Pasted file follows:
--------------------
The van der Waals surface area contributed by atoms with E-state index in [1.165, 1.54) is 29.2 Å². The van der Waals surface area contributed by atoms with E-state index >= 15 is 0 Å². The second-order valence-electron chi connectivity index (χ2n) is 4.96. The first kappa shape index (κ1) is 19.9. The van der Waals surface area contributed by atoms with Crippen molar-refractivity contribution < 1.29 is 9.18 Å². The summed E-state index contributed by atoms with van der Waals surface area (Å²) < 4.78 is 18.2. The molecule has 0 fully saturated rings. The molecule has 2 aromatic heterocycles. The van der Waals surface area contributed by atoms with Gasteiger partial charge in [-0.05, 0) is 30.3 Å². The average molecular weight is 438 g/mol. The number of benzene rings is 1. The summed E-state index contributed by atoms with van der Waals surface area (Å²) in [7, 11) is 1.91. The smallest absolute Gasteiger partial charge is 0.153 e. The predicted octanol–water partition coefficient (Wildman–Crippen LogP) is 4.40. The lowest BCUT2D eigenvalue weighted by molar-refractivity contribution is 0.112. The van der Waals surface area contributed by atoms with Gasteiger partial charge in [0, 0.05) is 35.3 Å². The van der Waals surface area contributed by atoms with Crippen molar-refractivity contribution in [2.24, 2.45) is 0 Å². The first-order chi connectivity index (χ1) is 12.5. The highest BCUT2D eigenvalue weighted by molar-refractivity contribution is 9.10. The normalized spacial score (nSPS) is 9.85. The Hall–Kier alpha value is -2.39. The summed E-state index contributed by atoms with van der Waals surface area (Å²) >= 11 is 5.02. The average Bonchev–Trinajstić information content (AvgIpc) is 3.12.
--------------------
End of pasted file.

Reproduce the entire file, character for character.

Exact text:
The van der Waals surface area contributed by atoms with E-state index in [1.165, 1.54) is 29.2 Å². The van der Waals surface area contributed by atoms with E-state index >= 15 is 0 Å². The second-order valence-electron chi connectivity index (χ2n) is 4.96. The first kappa shape index (κ1) is 19.9. The van der Waals surface area contributed by atoms with Crippen molar-refractivity contribution < 1.29 is 9.18 Å². The summed E-state index contributed by atoms with van der Waals surface area (Å²) < 4.78 is 18.2. The molecule has 0 fully saturated rings. The molecule has 2 aromatic heterocycles. The van der Waals surface area contributed by atoms with Gasteiger partial charge in [-0.05, 0) is 30.3 Å². The average molecular weight is 438 g/mol. The number of benzene rings is 1. The summed E-state index contributed by atoms with van der Waals surface area (Å²) in [7, 11) is 1.91. The smallest absolute Gasteiger partial charge is 0.153 e. The predicted octanol–water partition coefficient (Wildman–Crippen LogP) is 4.40. The lowest BCUT2D eigenvalue weighted by molar-refractivity contribution is 0.112. The van der Waals surface area contributed by atoms with Gasteiger partial charge in [0, 0.05) is 35.3 Å². The van der Waals surface area contributed by atoms with Crippen molar-refractivity contribution in [2.24, 2.45) is 0 Å². The first-order chi connectivity index (χ1) is 12.5. The highest BCUT2D eigenvalue weighted by molar-refractivity contribution is 9.10. The normalized spacial score (nSPS) is 9.85. The Hall–Kier alpha value is -2.39. The summed E-state index contributed by atoms with van der Waals surface area (Å²) >= 11 is 5.02. The average Bonchev–Trinajstić information content (AvgIpc) is 3.12.